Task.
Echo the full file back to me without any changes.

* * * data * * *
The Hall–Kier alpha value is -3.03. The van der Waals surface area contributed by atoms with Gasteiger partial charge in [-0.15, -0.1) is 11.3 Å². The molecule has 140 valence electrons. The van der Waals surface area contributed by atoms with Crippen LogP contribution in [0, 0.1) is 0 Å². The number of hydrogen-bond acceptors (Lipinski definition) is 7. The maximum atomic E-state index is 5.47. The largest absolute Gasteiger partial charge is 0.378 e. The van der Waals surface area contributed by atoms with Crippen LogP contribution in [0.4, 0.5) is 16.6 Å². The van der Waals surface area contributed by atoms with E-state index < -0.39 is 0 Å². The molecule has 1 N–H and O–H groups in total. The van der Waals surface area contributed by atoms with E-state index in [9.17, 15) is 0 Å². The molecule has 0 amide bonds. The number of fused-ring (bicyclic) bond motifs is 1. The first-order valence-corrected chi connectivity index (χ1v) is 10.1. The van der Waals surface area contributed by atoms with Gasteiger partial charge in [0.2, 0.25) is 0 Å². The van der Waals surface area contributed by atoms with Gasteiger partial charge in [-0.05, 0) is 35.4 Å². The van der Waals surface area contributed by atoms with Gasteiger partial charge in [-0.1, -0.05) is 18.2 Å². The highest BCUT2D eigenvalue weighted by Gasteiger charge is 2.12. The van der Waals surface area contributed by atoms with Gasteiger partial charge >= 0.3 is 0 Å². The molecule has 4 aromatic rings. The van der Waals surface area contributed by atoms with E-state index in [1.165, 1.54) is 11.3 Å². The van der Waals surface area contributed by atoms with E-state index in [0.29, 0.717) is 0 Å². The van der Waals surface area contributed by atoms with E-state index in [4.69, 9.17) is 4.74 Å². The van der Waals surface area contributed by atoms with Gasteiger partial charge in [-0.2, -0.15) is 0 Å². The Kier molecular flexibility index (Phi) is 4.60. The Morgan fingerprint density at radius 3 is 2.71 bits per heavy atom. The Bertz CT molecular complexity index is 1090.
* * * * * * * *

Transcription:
The Hall–Kier alpha value is -3.03. The van der Waals surface area contributed by atoms with Gasteiger partial charge in [-0.15, -0.1) is 11.3 Å². The molecule has 140 valence electrons. The van der Waals surface area contributed by atoms with Crippen LogP contribution in [0, 0.1) is 0 Å². The number of hydrogen-bond acceptors (Lipinski definition) is 7. The maximum atomic E-state index is 5.47. The largest absolute Gasteiger partial charge is 0.378 e. The van der Waals surface area contributed by atoms with Crippen LogP contribution in [0.4, 0.5) is 16.6 Å². The van der Waals surface area contributed by atoms with E-state index < -0.39 is 0 Å². The molecule has 1 N–H and O–H groups in total. The van der Waals surface area contributed by atoms with E-state index in [9.17, 15) is 0 Å². The molecule has 0 amide bonds. The number of fused-ring (bicyclic) bond motifs is 1. The first-order valence-corrected chi connectivity index (χ1v) is 10.1. The van der Waals surface area contributed by atoms with Gasteiger partial charge in [0.2, 0.25) is 0 Å². The van der Waals surface area contributed by atoms with Gasteiger partial charge in [-0.05, 0) is 35.4 Å². The van der Waals surface area contributed by atoms with Gasteiger partial charge in [-0.1, -0.05) is 18.2 Å². The highest BCUT2D eigenvalue weighted by Gasteiger charge is 2.12. The van der Waals surface area contributed by atoms with Gasteiger partial charge >= 0.3 is 0 Å². The molecule has 4 aromatic rings. The van der Waals surface area contributed by atoms with E-state index in [1.165, 1.54) is 11.3 Å². The van der Waals surface area contributed by atoms with E-state index in [0.29, 0.717) is 0 Å². The van der Waals surface area contributed by atoms with E-state index in [4.69, 9.17) is 4.74 Å². The van der Waals surface area contributed by atoms with Gasteiger partial charge in [-0.2, -0.15) is 0 Å². The Kier molecular flexibility index (Phi) is 4.60. The Morgan fingerprint density at radius 3 is 2.71 bits per heavy atom. The Bertz CT molecular complexity index is 1090.